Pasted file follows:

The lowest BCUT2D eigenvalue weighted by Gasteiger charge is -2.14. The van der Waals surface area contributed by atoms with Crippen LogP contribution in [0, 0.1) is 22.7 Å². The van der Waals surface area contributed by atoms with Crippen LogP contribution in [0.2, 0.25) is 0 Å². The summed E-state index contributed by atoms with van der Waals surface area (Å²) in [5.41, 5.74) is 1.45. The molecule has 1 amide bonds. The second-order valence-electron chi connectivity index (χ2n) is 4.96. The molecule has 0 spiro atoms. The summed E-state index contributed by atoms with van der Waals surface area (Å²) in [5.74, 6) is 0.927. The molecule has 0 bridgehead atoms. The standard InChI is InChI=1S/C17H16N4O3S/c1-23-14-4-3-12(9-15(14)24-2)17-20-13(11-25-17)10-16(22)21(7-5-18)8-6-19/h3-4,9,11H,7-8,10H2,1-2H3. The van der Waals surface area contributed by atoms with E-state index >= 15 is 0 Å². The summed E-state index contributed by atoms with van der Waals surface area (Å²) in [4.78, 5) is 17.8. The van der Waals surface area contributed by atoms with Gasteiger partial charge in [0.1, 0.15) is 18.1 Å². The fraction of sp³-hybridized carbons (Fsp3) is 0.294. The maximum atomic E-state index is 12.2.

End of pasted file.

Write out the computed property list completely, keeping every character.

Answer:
The lowest BCUT2D eigenvalue weighted by Gasteiger charge is -2.14. The van der Waals surface area contributed by atoms with Crippen LogP contribution in [0, 0.1) is 22.7 Å². The van der Waals surface area contributed by atoms with Crippen LogP contribution in [0.2, 0.25) is 0 Å². The summed E-state index contributed by atoms with van der Waals surface area (Å²) in [5.41, 5.74) is 1.45. The molecule has 1 amide bonds. The second-order valence-electron chi connectivity index (χ2n) is 4.96. The molecule has 0 spiro atoms. The summed E-state index contributed by atoms with van der Waals surface area (Å²) in [5.74, 6) is 0.927. The molecule has 0 bridgehead atoms. The standard InChI is InChI=1S/C17H16N4O3S/c1-23-14-4-3-12(9-15(14)24-2)17-20-13(11-25-17)10-16(22)21(7-5-18)8-6-19/h3-4,9,11H,7-8,10H2,1-2H3. The van der Waals surface area contributed by atoms with E-state index >= 15 is 0 Å². The summed E-state index contributed by atoms with van der Waals surface area (Å²) in [4.78, 5) is 17.8. The van der Waals surface area contributed by atoms with Gasteiger partial charge in [0.1, 0.15) is 18.1 Å². The fraction of sp³-hybridized carbons (Fsp3) is 0.294. The maximum atomic E-state index is 12.2.